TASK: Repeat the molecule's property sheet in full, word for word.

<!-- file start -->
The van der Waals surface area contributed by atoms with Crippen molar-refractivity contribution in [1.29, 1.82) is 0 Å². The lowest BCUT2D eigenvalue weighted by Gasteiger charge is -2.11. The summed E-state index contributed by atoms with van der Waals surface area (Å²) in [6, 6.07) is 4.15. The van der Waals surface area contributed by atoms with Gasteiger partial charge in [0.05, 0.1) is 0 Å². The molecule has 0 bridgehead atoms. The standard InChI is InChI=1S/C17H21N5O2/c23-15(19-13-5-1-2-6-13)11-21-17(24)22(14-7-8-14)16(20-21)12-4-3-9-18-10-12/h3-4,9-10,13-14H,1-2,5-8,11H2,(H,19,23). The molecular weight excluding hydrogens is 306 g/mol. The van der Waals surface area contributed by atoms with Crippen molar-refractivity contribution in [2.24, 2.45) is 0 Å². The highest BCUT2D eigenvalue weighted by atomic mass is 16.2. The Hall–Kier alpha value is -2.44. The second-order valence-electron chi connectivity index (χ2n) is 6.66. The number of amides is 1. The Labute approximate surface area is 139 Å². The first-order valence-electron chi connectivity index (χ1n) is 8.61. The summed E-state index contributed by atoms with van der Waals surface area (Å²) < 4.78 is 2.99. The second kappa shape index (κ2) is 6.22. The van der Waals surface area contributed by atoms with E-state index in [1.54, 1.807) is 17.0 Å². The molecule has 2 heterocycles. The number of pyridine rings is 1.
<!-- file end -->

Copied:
The van der Waals surface area contributed by atoms with Crippen molar-refractivity contribution in [1.29, 1.82) is 0 Å². The lowest BCUT2D eigenvalue weighted by Gasteiger charge is -2.11. The summed E-state index contributed by atoms with van der Waals surface area (Å²) in [6, 6.07) is 4.15. The van der Waals surface area contributed by atoms with Gasteiger partial charge in [0.05, 0.1) is 0 Å². The molecule has 0 bridgehead atoms. The standard InChI is InChI=1S/C17H21N5O2/c23-15(19-13-5-1-2-6-13)11-21-17(24)22(14-7-8-14)16(20-21)12-4-3-9-18-10-12/h3-4,9-10,13-14H,1-2,5-8,11H2,(H,19,23). The molecular weight excluding hydrogens is 306 g/mol. The van der Waals surface area contributed by atoms with Crippen molar-refractivity contribution in [2.24, 2.45) is 0 Å². The highest BCUT2D eigenvalue weighted by atomic mass is 16.2. The Hall–Kier alpha value is -2.44. The second-order valence-electron chi connectivity index (χ2n) is 6.66. The number of amides is 1. The Labute approximate surface area is 139 Å². The first-order valence-electron chi connectivity index (χ1n) is 8.61. The summed E-state index contributed by atoms with van der Waals surface area (Å²) < 4.78 is 2.99. The second kappa shape index (κ2) is 6.22. The van der Waals surface area contributed by atoms with E-state index in [1.54, 1.807) is 17.0 Å². The molecule has 2 heterocycles. The number of pyridine rings is 1.